Love songs may actually help your love life, a recent study shows.
Researchers in France conducted an experiment in which 18- to 20-year-old women were exposed to songs with either romantic lyrics or neutral ones as they waited for a marketing survey to begin. After three minutes, the girl was led into an experiment room where a male confederate, posing as a second survey participant, waited. For several minutes, they participated in a taste test of organic and non-organic cookies, and afterward, during a break, the man asked the subject for her number. Those girls who has listened to the love songs were more likely to give their number to the man.
Music's ability to influence behavior is well known. Previous studies have shown links between aggressive music and aggressive behavior, as well as pro-social music and pro-social behavior. A similar study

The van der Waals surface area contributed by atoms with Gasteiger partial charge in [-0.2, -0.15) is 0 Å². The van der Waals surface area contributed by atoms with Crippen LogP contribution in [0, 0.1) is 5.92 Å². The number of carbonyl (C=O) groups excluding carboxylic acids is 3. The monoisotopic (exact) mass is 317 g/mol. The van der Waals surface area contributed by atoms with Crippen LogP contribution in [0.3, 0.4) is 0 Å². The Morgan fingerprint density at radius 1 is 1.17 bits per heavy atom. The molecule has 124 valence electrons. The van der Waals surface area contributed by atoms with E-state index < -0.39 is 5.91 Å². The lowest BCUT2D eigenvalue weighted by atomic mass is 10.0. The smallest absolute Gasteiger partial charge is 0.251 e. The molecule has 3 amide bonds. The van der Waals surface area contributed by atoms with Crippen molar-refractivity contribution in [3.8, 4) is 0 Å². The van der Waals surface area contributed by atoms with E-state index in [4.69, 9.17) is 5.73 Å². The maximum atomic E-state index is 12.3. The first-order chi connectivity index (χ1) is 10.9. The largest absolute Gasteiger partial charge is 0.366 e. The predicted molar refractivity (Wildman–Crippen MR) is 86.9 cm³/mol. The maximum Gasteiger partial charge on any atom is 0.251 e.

by Nicholas Guéguen and Céline Jacob, the researchers behind the love song study, concluded that playing songs that evoke feelings of empathy made diners more likely to leave big tips. But this is one of the first to demonstrate a link between media and romantic behavior.
Behavioral economist Dan Ariely
told Big Think today that this "very cute piece of research fits well with what we know about priming and how mindset can influence later decisions." Ariely's book "Predictably Irrational: The Hidden Forces That Shape Our Decisions" suggests that we are more susceptible to outside influence, and therefore less in control of our actions, than we think we are. Shopping malls for instance have been playing soothing "muzak" to successfully encourage more browsing for years.
This study has many implications, Ariely explained, "if you think about this in a general way of how mindset can be easily influenced and how in turn that mindset can influence later decisions." Specifically, Ariely cited possibilities for online dating: "People who go dating know a lot already about how the atmosphere and mindset influence decisions (this is why we go out, drink, etc.), but this shows that the same principles can play in online environments and therefore be even more controlled and manipulable."